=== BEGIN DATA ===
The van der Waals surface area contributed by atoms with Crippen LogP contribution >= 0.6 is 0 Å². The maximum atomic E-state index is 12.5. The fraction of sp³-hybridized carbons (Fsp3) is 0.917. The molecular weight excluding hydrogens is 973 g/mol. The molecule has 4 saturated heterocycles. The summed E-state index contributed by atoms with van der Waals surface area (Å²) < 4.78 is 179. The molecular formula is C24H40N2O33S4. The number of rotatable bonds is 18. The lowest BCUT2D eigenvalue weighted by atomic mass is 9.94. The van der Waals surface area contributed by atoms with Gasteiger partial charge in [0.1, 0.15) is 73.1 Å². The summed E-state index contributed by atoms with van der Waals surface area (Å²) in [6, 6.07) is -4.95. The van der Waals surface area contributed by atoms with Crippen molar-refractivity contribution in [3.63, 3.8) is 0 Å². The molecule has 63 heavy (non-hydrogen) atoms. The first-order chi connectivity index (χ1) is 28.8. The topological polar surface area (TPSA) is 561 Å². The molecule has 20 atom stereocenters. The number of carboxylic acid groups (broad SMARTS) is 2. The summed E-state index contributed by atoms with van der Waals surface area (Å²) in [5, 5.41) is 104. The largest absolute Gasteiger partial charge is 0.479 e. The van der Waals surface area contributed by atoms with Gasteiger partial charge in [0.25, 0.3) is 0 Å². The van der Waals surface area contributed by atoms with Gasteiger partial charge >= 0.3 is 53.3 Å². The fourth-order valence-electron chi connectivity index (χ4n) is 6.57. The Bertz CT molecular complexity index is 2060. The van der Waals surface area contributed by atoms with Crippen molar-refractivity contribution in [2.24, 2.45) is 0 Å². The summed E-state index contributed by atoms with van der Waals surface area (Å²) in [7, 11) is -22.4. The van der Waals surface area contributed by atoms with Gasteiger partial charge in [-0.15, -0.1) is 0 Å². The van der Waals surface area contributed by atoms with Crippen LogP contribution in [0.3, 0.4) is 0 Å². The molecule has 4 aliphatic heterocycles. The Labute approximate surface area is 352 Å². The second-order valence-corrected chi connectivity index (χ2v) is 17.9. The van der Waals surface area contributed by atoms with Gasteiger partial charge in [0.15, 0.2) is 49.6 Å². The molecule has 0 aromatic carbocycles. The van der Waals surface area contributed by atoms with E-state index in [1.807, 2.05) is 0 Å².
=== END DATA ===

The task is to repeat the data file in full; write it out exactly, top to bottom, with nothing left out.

The van der Waals surface area contributed by atoms with Crippen LogP contribution >= 0.6 is 0 Å². The maximum atomic E-state index is 12.5. The fraction of sp³-hybridized carbons (Fsp3) is 0.917. The molecular weight excluding hydrogens is 973 g/mol. The molecule has 4 saturated heterocycles. The summed E-state index contributed by atoms with van der Waals surface area (Å²) < 4.78 is 179. The molecular formula is C24H40N2O33S4. The number of rotatable bonds is 18. The lowest BCUT2D eigenvalue weighted by atomic mass is 9.94. The van der Waals surface area contributed by atoms with Gasteiger partial charge in [0.1, 0.15) is 73.1 Å². The summed E-state index contributed by atoms with van der Waals surface area (Å²) in [6, 6.07) is -4.95. The van der Waals surface area contributed by atoms with Crippen molar-refractivity contribution in [3.63, 3.8) is 0 Å². The molecule has 63 heavy (non-hydrogen) atoms. The first-order chi connectivity index (χ1) is 28.8. The topological polar surface area (TPSA) is 561 Å². The molecule has 20 atom stereocenters. The number of carboxylic acid groups (broad SMARTS) is 2. The summed E-state index contributed by atoms with van der Waals surface area (Å²) in [5, 5.41) is 104. The largest absolute Gasteiger partial charge is 0.479 e. The van der Waals surface area contributed by atoms with Gasteiger partial charge in [0.25, 0.3) is 0 Å². The van der Waals surface area contributed by atoms with Gasteiger partial charge >= 0.3 is 53.3 Å². The fourth-order valence-electron chi connectivity index (χ4n) is 6.57. The Bertz CT molecular complexity index is 2060. The van der Waals surface area contributed by atoms with Crippen molar-refractivity contribution in [2.24, 2.45) is 0 Å². The summed E-state index contributed by atoms with van der Waals surface area (Å²) in [7, 11) is -22.4. The van der Waals surface area contributed by atoms with Gasteiger partial charge in [-0.15, -0.1) is 0 Å². The van der Waals surface area contributed by atoms with Crippen LogP contribution in [0.3, 0.4) is 0 Å². The molecule has 4 aliphatic heterocycles. The Labute approximate surface area is 352 Å². The second-order valence-corrected chi connectivity index (χ2v) is 17.9. The van der Waals surface area contributed by atoms with Gasteiger partial charge in [0.15, 0.2) is 49.6 Å². The molecule has 0 aromatic carbocycles. The van der Waals surface area contributed by atoms with E-state index in [1.807, 2.05) is 0 Å².